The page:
General: The common
name, chokecherry, came from the bitter and astringent taste of the fruit.
fruit was a staple for numerous Native American tribes across the North
American continent, especially those who lived on the plains and prairies.
The Cheyenne used the limbs to make arrow shafts and bows. The Crows used it
for tipi stakes and pins. Early trappers washed their steel traps in water
boiled with the bark to remove the scent.
In their journals, Lewis and Clark recorded that while
camped on the upper Missouri River Captain Lewis became will with abdominal
cramps and fever. He made a tea from chokecherry twigs and was well the next
The leaves, bark, stem, and seed pit of chokecherry are
all toxic due to production of hydrocyanic acid.
leaves of the chokecherry serve as food for caterpillars and the tree can be
a host for the tent caterpillar.
chokecherry may reach a height of over 30 feet. Its crown is irregular and
may spread between 10 to 20 feet. The stems are numerous and slender. The
chokecherry’s leaves are dark green and glossy above and paler below. They
are alternate on the stem shaped oval to broadly elliptic in shape and are
1” – 4” long and ¾” – 2” wide. The leaf edges are toothed with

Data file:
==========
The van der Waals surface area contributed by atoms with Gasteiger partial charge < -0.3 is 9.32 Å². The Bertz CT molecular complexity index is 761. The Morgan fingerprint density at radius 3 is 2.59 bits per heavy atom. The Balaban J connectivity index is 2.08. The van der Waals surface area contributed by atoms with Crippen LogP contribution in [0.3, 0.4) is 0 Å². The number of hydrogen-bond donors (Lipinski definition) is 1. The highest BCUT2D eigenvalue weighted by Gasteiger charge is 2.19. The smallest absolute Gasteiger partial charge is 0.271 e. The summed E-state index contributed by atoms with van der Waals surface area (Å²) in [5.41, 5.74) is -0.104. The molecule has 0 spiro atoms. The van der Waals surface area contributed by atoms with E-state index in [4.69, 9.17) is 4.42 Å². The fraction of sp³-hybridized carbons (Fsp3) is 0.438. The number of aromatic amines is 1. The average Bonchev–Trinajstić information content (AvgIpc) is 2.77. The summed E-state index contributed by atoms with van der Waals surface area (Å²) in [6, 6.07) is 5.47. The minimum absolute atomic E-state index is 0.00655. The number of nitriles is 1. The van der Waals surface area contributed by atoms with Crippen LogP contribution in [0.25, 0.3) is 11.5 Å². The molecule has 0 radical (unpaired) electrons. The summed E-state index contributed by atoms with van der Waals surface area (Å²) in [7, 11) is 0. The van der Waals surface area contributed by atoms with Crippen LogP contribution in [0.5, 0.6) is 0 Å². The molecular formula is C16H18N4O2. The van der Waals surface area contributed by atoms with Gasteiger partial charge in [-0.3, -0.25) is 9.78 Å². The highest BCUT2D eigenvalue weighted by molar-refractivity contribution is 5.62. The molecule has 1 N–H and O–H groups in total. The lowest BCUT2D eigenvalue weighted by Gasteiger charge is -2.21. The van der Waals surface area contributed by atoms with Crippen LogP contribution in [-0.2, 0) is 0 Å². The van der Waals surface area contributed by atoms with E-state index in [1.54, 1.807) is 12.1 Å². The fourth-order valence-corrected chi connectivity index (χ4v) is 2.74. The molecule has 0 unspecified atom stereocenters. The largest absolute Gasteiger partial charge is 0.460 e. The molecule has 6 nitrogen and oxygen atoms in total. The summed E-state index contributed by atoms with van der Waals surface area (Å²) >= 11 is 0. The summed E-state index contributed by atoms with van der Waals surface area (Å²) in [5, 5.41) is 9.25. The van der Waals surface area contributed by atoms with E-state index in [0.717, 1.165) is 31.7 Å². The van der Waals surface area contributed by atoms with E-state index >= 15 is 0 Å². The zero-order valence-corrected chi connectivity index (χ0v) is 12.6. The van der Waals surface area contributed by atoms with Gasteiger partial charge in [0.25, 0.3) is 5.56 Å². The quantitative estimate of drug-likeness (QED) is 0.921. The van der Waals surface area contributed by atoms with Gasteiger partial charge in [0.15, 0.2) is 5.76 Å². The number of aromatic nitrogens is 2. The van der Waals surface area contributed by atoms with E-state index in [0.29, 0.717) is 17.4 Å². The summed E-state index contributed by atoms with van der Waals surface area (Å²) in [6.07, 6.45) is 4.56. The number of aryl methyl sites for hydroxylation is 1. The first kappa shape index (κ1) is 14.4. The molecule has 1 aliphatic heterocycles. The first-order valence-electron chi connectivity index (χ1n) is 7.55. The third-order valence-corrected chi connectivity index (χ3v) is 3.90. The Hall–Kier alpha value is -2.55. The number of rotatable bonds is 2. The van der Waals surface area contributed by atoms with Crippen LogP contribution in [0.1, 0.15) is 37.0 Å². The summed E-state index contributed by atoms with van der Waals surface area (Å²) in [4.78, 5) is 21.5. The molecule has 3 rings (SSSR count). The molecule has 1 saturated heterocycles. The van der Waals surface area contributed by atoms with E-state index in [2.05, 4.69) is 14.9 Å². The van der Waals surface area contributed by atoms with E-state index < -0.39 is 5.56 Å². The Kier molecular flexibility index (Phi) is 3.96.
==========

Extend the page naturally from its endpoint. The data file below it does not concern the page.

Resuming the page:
closely-spaced sharp teeth pointing outward forming a serrated edge. They
turn yellow in autumn.
The bark of young trees may vary from gray to a reddish
brown. As it ages the bark turns darker, into brownish-black and becomes
noticeably furrowed. The bark is distinctly marked by horizontal rows of
raised air pores. With maturation the lenticels develop into shallow
It has perfect flowers which are aromatic and arranged in
cylindrical racemes 3 to 6 inches long. The racemes always grow on the
current year's leafy twig growth. Individual flowers are perfect, 1/4 to 3/8
inch in diameter with 5 white petals. The flowers start appearing before the
leaves are fully developed. Flowers may appear from April to July and fruits
form a couple of
Location: As can be
seen on the map, the chokecherry is widespread across North America.
Chokecherry is found in a large geographic area and it grows abundantly in
many habitat types
Edible: The flesh of
the fruit is edible. Also, jelly and jam can be made from the fruit. Native
Americans would mash the fruits and seeds and use it to mix with meat and
Sheri Hagwood @ USDA-NRCS PLANTS Database
USDA-NRCS PLANTS Database / USDA
NRCS. Wetland flora: Field office
illustrated guide to plant species. USDA
Natural Resources Conservation Service.
W.D. Brush @ USDA-NRCS PLANTS Database